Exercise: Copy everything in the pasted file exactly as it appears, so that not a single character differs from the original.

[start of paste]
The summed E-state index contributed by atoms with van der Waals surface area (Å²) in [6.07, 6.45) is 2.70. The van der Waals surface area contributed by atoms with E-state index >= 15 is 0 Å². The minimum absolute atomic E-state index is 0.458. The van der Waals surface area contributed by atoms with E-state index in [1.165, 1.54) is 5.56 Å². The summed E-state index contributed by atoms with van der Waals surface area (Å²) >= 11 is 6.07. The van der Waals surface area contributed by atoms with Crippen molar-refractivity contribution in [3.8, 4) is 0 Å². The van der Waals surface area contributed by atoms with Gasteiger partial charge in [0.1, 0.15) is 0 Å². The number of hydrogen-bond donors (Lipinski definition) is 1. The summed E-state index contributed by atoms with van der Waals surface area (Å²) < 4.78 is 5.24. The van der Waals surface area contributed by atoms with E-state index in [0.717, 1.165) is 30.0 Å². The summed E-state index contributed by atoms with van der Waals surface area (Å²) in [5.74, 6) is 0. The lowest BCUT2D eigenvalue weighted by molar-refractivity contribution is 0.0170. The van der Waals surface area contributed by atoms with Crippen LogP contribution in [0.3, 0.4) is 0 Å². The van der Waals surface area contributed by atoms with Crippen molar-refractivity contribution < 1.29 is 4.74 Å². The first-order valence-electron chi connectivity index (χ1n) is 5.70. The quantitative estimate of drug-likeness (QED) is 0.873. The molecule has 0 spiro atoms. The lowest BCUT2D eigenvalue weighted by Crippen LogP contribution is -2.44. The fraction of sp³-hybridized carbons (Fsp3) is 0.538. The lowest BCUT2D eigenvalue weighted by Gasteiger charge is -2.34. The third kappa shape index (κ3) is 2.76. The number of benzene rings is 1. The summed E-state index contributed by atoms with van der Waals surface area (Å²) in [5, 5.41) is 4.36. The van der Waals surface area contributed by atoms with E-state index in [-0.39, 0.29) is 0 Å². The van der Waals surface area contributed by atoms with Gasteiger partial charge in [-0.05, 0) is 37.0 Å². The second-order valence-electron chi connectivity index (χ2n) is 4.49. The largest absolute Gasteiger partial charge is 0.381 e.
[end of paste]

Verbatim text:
The summed E-state index contributed by atoms with van der Waals surface area (Å²) in [6.07, 6.45) is 2.70. The van der Waals surface area contributed by atoms with E-state index >= 15 is 0 Å². The minimum absolute atomic E-state index is 0.458. The van der Waals surface area contributed by atoms with E-state index in [1.165, 1.54) is 5.56 Å². The summed E-state index contributed by atoms with van der Waals surface area (Å²) >= 11 is 6.07. The van der Waals surface area contributed by atoms with Crippen molar-refractivity contribution in [3.8, 4) is 0 Å². The van der Waals surface area contributed by atoms with Gasteiger partial charge in [0.1, 0.15) is 0 Å². The number of hydrogen-bond donors (Lipinski definition) is 1. The summed E-state index contributed by atoms with van der Waals surface area (Å²) < 4.78 is 5.24. The van der Waals surface area contributed by atoms with E-state index in [0.717, 1.165) is 30.0 Å². The summed E-state index contributed by atoms with van der Waals surface area (Å²) in [5.74, 6) is 0. The lowest BCUT2D eigenvalue weighted by molar-refractivity contribution is 0.0170. The van der Waals surface area contributed by atoms with Crippen LogP contribution in [0.3, 0.4) is 0 Å². The van der Waals surface area contributed by atoms with Crippen molar-refractivity contribution < 1.29 is 4.74 Å². The first-order valence-electron chi connectivity index (χ1n) is 5.70. The quantitative estimate of drug-likeness (QED) is 0.873. The molecule has 0 spiro atoms. The lowest BCUT2D eigenvalue weighted by Crippen LogP contribution is -2.44. The fraction of sp³-hybridized carbons (Fsp3) is 0.538. The lowest BCUT2D eigenvalue weighted by Gasteiger charge is -2.34. The third kappa shape index (κ3) is 2.76. The number of benzene rings is 1. The summed E-state index contributed by atoms with van der Waals surface area (Å²) in [5, 5.41) is 4.36. The van der Waals surface area contributed by atoms with E-state index in [-0.39, 0.29) is 0 Å². The van der Waals surface area contributed by atoms with Gasteiger partial charge in [-0.05, 0) is 37.0 Å². The second-order valence-electron chi connectivity index (χ2n) is 4.49. The largest absolute Gasteiger partial charge is 0.381 e.